Dr. Neil Duncan is an archaeologist and paleoethnobotanist with special interests in historical ecology, foodways, and rituals involving food. His current research is focused on understanding the complex interplay of agriculture and landscape domestication in southwestern Amazon, the Llanos de Mojos of Bolivia, using sediment coring and field sampling for phytoliths in permanent wetlands. He is also conducting research at Cape Canaveral Air Force Station examining past subsistence at prehistoric sites on the cape.

Working with Dr. Duncan:

I am committed to mentoring and advising students in research in paleoethnobotany and archaeology. I work with students to engage them in independent research that is scholarly and intellectually rewarding, and furthermore practical for the degree that they are seeking. I strongly emphasize methodology in paleoethnobotany and rigorous scientific approaches. However, as an anthropological archaeologist, I am also interested social, cultural, and symbolic aspects of human societies. Interested students are welcome to contact me directly: neil.duncan@ucf.edu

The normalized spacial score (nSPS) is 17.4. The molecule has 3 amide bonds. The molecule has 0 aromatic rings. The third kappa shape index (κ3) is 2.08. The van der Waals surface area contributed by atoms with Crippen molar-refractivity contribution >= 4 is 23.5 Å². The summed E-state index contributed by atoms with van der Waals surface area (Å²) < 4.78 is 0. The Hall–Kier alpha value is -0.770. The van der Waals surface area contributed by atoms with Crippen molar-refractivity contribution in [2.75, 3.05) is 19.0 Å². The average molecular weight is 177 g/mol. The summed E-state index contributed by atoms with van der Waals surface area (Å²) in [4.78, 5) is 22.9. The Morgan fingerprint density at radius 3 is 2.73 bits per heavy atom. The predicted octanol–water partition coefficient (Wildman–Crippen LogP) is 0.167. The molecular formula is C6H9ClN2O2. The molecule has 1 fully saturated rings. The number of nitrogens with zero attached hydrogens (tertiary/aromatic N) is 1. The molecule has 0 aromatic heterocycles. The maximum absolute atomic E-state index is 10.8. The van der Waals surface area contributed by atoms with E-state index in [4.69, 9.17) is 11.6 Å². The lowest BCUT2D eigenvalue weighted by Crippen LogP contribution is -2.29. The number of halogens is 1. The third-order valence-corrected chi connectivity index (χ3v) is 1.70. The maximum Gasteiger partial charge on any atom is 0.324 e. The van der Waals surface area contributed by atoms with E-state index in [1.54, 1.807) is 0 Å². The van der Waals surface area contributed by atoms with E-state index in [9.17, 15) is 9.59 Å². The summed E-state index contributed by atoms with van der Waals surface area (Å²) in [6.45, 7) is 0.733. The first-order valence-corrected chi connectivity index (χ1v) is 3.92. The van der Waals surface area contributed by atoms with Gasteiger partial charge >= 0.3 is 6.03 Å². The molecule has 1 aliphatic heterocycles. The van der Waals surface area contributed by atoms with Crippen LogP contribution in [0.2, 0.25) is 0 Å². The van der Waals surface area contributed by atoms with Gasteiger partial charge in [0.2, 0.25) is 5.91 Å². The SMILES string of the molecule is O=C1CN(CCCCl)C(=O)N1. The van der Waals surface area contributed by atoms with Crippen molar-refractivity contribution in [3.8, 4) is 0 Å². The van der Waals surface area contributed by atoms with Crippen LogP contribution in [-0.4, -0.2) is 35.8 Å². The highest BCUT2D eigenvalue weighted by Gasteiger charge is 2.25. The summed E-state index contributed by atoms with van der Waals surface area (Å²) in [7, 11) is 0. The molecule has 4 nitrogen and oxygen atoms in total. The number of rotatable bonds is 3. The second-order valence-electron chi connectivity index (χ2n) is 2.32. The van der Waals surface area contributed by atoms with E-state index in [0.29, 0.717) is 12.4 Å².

Dr. Duncan is looking for students interested in:

  • Archaeology in the Americas
  • Paleoethnobotany and Archaeobotany
  • Phytoliths, Starch Grains, Plant Macro-remains
  • Foodways, Cuisine, Feasting
  • Historical Ecology
  • Plant Domestication
  • The Andes, Amazon

Examples of projects conducted by Dr. Duncan’s students:

  • Coring in the southwestern Amazon
  • Starch and phytolith analyses of ceramic residue from lowland Bolivia, Florida, and Kansas
  • Phytolith analysis of sediments